Only a handful of Estates were known on major marketpaces since before the Second World War. The real proliferation of the Estate-bottled phenomenon gained momentum in the mid '70's and 80's. Booms and slumps encouraged growers to strike out and bottle their own wine. Through direct contact with ever more sophisticated international and national markets they established regular demand for their wines and ensured price stability.
I established Vins Divins in 1990. In the early part of that decade the Gulf War and a recession in the West once again sank the market for luxury wines; bulk prices were at a nadir. This created new marketing opportunities for the contemporary generation of young, enthusiastic vignerons who hitherto had no other outlet for their wares. Vins Divins was able to mount the rising tide of enthousiasm for Domaine-bottlings which had been gathering momentum for some time.
12 years later, we have a portfolio of 30 about Domaines. The vast majority of them are husband-and-wife teams dedicated to their vines and wines: in the vines they are pruning, hand ploughing, and controlling yields by rubbing out double buds and trimming. The same attention and care are deployed in the cellar to ensure the wines are nurtured and bottled at the right time and in the appropriate way. Since every vintage is different, there can be no failsafe recipe for producing fine Burgundy.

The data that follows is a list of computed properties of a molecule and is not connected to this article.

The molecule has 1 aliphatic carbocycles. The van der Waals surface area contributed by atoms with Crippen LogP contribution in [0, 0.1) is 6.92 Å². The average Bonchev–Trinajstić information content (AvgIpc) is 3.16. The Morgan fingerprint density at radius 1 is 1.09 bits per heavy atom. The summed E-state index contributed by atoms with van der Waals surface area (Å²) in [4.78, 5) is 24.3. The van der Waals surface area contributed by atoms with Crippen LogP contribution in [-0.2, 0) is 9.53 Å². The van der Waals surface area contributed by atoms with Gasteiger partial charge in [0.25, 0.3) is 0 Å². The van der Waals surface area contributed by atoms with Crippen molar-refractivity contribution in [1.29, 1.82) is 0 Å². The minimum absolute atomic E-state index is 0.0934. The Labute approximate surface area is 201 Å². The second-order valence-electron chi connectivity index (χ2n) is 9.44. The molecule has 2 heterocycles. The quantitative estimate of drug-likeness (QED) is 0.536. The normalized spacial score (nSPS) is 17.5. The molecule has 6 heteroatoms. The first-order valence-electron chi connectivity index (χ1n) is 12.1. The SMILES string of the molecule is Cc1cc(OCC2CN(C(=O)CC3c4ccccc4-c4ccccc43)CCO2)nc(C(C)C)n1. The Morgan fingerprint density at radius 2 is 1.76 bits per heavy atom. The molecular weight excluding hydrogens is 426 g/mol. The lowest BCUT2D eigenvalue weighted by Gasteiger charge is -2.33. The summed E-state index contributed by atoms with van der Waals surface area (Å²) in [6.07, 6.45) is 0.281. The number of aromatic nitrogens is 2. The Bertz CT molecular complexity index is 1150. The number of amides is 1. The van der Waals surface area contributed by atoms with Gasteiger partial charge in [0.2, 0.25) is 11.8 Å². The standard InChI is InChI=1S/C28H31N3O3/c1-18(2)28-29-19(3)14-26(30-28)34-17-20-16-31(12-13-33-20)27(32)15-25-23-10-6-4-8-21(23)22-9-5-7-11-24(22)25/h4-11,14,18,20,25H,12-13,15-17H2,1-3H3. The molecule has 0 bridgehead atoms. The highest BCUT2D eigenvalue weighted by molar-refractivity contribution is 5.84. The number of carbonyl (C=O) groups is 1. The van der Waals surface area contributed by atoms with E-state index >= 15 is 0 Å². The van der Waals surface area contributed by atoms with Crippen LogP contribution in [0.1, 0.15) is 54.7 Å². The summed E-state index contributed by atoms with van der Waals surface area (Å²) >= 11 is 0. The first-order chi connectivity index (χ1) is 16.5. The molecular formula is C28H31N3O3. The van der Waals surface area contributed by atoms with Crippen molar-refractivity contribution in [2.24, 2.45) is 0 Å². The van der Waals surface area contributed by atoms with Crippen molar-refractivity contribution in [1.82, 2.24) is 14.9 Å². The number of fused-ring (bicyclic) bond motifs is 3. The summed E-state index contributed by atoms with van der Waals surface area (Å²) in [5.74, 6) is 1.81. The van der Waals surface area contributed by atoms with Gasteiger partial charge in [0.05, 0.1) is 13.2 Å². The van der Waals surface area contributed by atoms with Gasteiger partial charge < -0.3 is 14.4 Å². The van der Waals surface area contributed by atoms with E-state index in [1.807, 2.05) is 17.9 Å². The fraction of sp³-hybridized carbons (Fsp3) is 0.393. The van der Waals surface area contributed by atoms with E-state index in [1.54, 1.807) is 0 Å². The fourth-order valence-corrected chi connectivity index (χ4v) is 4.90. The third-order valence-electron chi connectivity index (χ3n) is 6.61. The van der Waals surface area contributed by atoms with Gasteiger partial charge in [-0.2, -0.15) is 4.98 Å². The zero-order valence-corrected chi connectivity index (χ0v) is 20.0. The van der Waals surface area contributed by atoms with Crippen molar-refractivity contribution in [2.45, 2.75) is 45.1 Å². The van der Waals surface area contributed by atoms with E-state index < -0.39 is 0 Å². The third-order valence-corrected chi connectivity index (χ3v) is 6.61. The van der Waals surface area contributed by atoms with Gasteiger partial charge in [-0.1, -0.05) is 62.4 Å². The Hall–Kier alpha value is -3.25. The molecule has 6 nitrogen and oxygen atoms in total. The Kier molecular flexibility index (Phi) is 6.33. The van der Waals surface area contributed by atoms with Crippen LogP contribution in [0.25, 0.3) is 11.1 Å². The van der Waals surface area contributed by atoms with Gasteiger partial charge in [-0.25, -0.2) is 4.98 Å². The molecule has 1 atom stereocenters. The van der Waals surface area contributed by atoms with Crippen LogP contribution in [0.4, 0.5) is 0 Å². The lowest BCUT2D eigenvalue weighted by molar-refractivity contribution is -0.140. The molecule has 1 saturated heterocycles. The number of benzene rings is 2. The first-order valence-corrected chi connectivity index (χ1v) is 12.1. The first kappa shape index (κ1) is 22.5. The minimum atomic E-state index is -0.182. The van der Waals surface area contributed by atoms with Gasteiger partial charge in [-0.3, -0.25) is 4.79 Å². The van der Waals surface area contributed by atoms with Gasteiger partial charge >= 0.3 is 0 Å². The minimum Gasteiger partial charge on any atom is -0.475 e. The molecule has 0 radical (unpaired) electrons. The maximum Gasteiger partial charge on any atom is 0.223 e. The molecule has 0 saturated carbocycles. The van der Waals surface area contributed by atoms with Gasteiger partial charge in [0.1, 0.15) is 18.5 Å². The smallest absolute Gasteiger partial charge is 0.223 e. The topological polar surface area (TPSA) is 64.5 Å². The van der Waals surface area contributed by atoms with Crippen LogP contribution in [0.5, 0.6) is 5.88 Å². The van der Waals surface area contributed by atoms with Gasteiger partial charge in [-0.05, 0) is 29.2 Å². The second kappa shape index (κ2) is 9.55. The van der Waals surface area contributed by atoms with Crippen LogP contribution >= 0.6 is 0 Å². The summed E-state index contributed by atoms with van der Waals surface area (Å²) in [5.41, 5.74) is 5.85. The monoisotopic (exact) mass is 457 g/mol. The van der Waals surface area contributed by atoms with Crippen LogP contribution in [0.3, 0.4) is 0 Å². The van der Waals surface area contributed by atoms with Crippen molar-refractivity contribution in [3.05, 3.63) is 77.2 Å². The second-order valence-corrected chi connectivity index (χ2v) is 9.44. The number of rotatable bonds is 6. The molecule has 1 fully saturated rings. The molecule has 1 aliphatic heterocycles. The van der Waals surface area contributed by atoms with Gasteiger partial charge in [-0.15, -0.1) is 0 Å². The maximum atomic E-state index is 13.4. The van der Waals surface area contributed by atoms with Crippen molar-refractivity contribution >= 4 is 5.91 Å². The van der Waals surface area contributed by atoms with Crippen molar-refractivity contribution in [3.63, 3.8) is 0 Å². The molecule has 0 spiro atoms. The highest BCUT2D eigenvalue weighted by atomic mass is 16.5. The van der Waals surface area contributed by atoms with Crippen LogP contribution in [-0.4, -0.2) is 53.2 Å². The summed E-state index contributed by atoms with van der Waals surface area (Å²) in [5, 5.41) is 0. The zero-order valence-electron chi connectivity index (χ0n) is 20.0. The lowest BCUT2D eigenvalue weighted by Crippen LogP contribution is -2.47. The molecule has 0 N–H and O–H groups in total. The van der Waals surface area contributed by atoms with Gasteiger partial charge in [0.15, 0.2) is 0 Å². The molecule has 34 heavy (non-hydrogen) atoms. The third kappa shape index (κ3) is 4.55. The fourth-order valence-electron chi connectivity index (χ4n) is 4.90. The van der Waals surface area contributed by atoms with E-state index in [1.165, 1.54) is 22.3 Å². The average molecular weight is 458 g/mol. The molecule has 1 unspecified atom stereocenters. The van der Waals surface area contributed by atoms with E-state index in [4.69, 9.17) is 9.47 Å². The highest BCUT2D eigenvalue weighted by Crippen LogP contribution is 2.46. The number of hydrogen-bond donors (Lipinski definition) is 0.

Judging young Burgundy - especially the Pinot Noir - is a thankless task . The wines are inordinately fickle and fidgety during the first few months in cask. Having a compact number of suppliers means we can taste the wines every 15 days on average. We compare the same cask of the same wine as it evolves over time; we compare different casks of the same wine from new barrels and older barrels, as they all have a bearing on the finished wine. Tasting young Burgundy once in January or February - in the immortal words of one of our principal suppliers is like attending a fashion show for unfinished clothes. I liken it to only being able to see one pixel of a computer screen: it does not give the overall picture.
In greater Burgundy there are 10,000 growers sharing 100,000 acres and 100 or so appellations . We do not claim to know all of them, but we maintain a constant and intimate working relationship with 30 of them. We are utterly convinced of their quality and their devotion to making the best possible wines they can. What more can you ask of your partners ?
Beaune , August 2002